My Lords, the Minister spoke in his initial response of a ban against the weapons that cause unacceptable harm to civilians, leaving the impression that perhaps there might be something that involved acceptable harm to civilians. I am sure that my noble friend did not mean to imply that but it was the inference none the less that some noble Lords drew from what he said.
Does the Minister agree that one of the dreadful things about cluster weapons is not only that they explode on a delayed mechanism, like landmines, but also that they are extremely attractive to children? That is what most people find totally unacceptable: that young children come to play with what they see as something attractive on the ground and lose a hand, arm or foot—or even worse—in so doing. Will the Minister explain what will be done in these discussions to try and avoid these difficulties, not just about delay but about making these weapons less attractive to children?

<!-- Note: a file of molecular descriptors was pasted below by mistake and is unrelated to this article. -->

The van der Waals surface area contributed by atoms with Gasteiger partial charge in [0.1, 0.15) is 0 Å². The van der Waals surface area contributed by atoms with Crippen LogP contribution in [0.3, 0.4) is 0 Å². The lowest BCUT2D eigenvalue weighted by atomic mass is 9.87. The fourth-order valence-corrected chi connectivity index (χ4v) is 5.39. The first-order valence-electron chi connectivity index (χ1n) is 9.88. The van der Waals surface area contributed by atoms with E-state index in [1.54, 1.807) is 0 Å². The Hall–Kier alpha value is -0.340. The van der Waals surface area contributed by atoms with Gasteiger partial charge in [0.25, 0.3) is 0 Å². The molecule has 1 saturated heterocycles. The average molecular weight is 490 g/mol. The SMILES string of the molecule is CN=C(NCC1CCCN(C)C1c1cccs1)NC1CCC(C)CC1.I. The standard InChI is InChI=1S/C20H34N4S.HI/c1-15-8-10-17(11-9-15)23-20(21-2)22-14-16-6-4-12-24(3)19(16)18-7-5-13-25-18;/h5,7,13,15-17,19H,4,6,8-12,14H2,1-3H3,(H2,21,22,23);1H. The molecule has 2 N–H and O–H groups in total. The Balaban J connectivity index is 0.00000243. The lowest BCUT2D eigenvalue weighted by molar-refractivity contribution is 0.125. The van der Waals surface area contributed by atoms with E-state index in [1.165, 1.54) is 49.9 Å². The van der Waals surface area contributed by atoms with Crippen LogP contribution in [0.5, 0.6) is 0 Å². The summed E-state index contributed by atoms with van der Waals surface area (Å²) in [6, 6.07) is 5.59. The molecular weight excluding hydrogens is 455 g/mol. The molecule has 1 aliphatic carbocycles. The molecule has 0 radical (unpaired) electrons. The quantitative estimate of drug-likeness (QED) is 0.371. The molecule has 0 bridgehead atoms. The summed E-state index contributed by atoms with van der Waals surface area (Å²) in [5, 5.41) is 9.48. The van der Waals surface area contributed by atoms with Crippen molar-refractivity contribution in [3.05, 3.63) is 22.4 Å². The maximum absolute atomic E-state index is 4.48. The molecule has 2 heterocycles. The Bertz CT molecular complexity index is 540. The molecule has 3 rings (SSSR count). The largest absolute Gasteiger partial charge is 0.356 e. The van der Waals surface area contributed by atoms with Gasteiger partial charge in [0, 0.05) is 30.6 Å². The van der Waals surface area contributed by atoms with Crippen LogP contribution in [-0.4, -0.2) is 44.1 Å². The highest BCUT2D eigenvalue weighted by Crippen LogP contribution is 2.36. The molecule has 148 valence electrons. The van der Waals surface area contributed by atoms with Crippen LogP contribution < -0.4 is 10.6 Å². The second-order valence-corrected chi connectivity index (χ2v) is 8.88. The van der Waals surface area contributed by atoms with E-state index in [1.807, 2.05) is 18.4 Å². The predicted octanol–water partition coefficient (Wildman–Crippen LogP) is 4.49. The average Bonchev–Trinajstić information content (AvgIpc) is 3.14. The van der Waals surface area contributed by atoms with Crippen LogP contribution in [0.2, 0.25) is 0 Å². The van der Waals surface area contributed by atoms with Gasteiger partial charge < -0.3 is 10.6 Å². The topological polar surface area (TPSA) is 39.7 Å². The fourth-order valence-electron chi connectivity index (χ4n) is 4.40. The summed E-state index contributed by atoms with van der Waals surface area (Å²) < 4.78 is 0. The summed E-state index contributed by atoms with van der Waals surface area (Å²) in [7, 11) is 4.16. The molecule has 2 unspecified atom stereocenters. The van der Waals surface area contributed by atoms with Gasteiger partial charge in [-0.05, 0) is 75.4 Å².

My Lords, let me be clear that when we say "unacceptable", we mean random and indiscriminate harm to civilians that does not show proper effort to protect innocent civilian lives in a military conflict. Let us again be clear: war always, sadly, claims innocent civilian lives, whatever protection is taken.
We believe that the weapons in the British arsenal do not have a high failure rate; they have a very low failure rate—indeed, one of the two is self-exploding, which should keep the rate extremely low. However, I think that we are all aware that southern Lebanon represented a terrible, terrible situation with continuing tragic deaths of children and others. One very much hopes that the weapons type that was used in southern Lebanon will be within the boundaries of this treaty. Therefore the answer to my noble friend's question is that that variant of the M85 will not be in use in future.